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Making a success of buy-to-let investments in the UK

To make a success of your buy-to-let investment, there are certain things you will need to take into consideration as an expat. This article breaks down some of the key points to help you make the best of your property investment and to also try and avoid any costly errors.

Written by Lauren Ross on 3 September 2020

Whether you are a UK expat that has found themselves having to move abroad as a temporary measure for work, or if you already live abroad and are interested in owning and renting out a property within the UK, this type of investments caters to many unique situations. But understanding the process is vital… no one wants any hidden surprises after they decide to commit to the process!

Understanding the potential costs

Expat or not… you will usually need a minimum deposit of 25% of the chosen house’s value (which can also vary up to 40%). Of course, the amount that can actually be borrowed will be dependent on the property’s rental income.

Fees and interest rates are quite often much higher than residential mortgages. New rules were brought in by the Bank of England in 2017 which resulted in much tighter requirements on buy-to-let mortgages.

These rules also meant a new test which meant that monthly rental income on the property would usually need to cover 125% of the mortgage repayments, as well as being able to clearly show that the borrower could afford the repayments if there was to be a significant increase in the interest rates at that time.

Choosing an independent mortgage advisor that frequently deals in expat buy-to-let investments can help widen your choice of lenders and increase the chances of finding one that is affordable and suited to you.

Along with these costly increases, things such as Expat landlord insurance should also be considered into your upcoming costs. If you have chosen to rent out your UK property, ensuring your property is fully covered before you leave the UK is essential, especially if your plans involve living and working abroad and being too far away to regularly check up on the property. It can also be much more tricky to find the correct insurance policy that is financially sustainable.

If you are renting your UK property, then your landlord’s UK property insurance for Expats policy should include cover for the following:

  • Buildings and Contents
  • Rent arrears
  • Malicious and accidental damage
  • Potential legal costs with contract disputes and repossessions

Currency and foreign exchange

As a whole, if you are an expat that is getting paid in a foreign currency while trying to obtain a UK buy-to-let mortgage, it is safe to say that this will make the process more difficult for you.

Since 2016, lenders cannot use their usual automated affordability checks on someone that is paid in a foreign currency. This means that the process of regularly monitoring the foreign exchange rates became much more of a problem, which caused much fewer mortgages to be available to expats.

Having said this, there are specialist lenders that do monitor exchange rates. They usually have a list of approved currencies for mortgage repayments.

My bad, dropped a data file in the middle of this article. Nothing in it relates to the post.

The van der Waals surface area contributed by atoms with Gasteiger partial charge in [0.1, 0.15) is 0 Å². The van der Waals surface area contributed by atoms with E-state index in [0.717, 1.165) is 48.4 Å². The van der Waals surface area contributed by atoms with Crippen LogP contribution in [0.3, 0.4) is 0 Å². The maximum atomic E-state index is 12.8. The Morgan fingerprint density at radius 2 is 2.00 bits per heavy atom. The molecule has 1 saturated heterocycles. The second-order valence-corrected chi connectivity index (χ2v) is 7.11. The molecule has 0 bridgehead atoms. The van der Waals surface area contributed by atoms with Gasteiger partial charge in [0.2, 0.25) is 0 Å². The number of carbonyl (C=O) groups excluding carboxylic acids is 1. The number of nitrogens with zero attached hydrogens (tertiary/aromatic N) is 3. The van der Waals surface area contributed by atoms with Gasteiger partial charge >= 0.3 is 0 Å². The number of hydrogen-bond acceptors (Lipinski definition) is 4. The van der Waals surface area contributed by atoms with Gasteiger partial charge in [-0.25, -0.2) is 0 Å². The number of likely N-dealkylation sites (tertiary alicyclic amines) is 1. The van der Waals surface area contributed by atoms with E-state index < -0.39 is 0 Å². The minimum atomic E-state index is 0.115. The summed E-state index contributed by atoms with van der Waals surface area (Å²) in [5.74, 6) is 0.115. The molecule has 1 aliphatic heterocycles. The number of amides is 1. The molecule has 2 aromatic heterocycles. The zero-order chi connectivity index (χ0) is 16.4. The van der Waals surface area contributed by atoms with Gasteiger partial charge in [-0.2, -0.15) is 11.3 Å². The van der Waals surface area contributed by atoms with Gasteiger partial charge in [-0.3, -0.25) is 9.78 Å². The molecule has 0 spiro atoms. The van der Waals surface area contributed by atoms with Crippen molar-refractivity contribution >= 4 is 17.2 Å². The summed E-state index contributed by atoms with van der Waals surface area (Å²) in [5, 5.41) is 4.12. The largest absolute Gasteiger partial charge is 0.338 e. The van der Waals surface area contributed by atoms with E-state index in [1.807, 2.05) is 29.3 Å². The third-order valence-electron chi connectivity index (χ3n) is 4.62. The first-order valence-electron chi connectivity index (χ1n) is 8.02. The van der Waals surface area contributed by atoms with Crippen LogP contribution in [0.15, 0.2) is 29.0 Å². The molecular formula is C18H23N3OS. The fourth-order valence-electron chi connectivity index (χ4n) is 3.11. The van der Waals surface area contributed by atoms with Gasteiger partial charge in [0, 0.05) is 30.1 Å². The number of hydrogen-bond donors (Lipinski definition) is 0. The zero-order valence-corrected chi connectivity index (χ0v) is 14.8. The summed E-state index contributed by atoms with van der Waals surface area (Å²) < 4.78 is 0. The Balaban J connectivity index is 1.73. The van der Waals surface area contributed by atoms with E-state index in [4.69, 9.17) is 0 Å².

There is also an option to obtain a UK buy-to-let mortgage from abroad using a combination of foreign currency and Sterling (although this combination is mostly only Sterling and either Euro or US Dollar).

In the case of rent, your tenants in the UK would typically always pay in Sterling into a UK bank account. But you, as a non-UK resident landlord will need to access the money paid by your UK tenants in a different currency (depending what country you are living in) meaning the above could cause a problem.

This is a really important factor to consider when considering renting out a property. The most commonly used method for this is to open an account with a UK currency-transfer company. This will avoid you having to transfer the money yourself into a foreign bank account and being liable to poor exchange rates… and high transfer charges!

A positive thing worth noting on the subject of currency and your investment in the UK is that a lot of UK expats find themselves having to move abroad as a temporary measure for work, but due to the cost of living often being much lower in several other places abroad than in the UK, expats can most often find that their employment wage abroad has allowed them to have a much greater disposable income to fund their UK investments upon returning.

Choosing the right property

If you are living abroad and do not already currently own a property in the UK but are investing in one (for buy-to-let purposes), here are a couple of things to consider.

Most lenders have an upper age limit of between 70-75 years old (meaning when the loan must be paid back by, not when you borrow). In most cases, the larger and more expensive the house purchase, the longer people need to repay. This is worth evaluating when you are choosing what type and size property for your investment.

Another thing to familiarise yourself with is to know the best yields in the location you want to purchase in. Yes, rental income will be able to be charged higher when your tenants are a large family in a four bedroom house… but the demand for that size of rental property in most locations is low and is significantly harder to find frequent tenants in need of a property of that magnitude.

For example, one to two bed properties/ apartments are shown to typically be the largest return for investors within the UK, as well as tenants also stay tending to stay in these for longer periods of time. Being a non-UK resident that is working full time may not want the bother of constant changing tenants within their UK property.